The Threat Changes – Daily

Cyber-crime is a real and growing threat in today’s always-connected world. Modern day adversaries are highly adaptive, taking advantage of expanding attack surfaces and ever-evolving tactics to keep their windows of opportunity open. As data becomes more and more valuable in today’s digital world, the stakes are also higher and the damage that could be dealt by cyber criminals is much greater, with devastating financial and reputational repercussions.

According to the Cisco 2017 Annual Cybersecurity Report (ACR), over one-third of organizations that experienced a breach in 2016 reported substantial customer, opportunity and revenue loss of more than 20 percent. Forty-nine percent of respondents said their business had faced public scrutiny due to a security breach.

Today’s cyber criminals move with agility as well as speed in order to evade detection. They continually search for new ways to operate; evolving their strategies and experimenting with a wide range of delivery methods. Among the techniques they commonly use in order to breach networks around the globe include exploiting lapses in patching and updating of systems, luring users into socially engineered traps and embedding malware into seemingly legitimate online content.

Once their methods are compromised, attackers will quickly and quietly change strategies in a bid to keep their tactics fresh and avoid detection. Due to the constantly evolving nature of advanced modern threats, Cisco’s 2017 ACR also included a TTE (time to evolve) analysis, i.e. “the time it takes adversaries to change the way specific malware is delivered and the length of time between each change in tactics.”

Figure: File Extension and MIME Combinations for the Family of Threats and Indicators That Lead to and Include the Locky Payload (Web and Email Vectors)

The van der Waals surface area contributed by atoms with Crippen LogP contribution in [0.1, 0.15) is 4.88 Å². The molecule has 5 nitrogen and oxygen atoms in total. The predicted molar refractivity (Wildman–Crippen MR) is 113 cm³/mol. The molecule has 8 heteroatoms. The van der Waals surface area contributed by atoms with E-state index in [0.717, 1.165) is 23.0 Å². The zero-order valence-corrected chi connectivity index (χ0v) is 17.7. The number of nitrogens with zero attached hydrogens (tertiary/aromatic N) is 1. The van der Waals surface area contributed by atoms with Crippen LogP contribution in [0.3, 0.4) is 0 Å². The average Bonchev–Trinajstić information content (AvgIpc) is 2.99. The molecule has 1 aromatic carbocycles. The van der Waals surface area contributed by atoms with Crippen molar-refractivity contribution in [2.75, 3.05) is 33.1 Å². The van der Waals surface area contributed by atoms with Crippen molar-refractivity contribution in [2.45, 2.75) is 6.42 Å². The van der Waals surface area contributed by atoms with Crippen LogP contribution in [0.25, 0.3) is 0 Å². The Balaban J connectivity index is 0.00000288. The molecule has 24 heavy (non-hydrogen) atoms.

Figure: File Extension and MIME Combinations for the Family of Threats and Indicators That Lead to and Include the Locky Payload (Web and Email Vectors)

As an example, through their TTE research on Locky ransomware, Cisco discovered that adversaries would deliver the Locky payload via the web or email by employing a myriad of file extension and MIME combinations. The combinations included various Microsoft Word-related file content types (msdownload, ms-word) as well as malicious javascript, executable and zip files.

To evade file-based detection and ensure the threat remained active and effective, the authors of Locky designed it to frequently use new binaries. The majority of the Locky files observed between November 2015 and October 2016 were less than a day old when first detected. In other words, the rotation of new binaries for this ransomware occurred on a daily basis.

Not only that, each malware family has a unique pattern of evolution. In order to defend themselves against such rapidly and diversely evolving threats, enterprises must employ security solutions that can quickly detect, respond, contain and eliminate malware before it causes any significant damage.

Integrating security with intelligence is key. Cisco security products utilise Talos, the industry-leading threat intelligence organization dedicated to providing protection from known and emerging threats before, during, and after cyber security attacks.

It is becoming increasingly important for every successful enterprise to make cybersecurity a business-level priority. Cyber security can no longer be just “an IT challenge”. The consequences are just too great to ignore.

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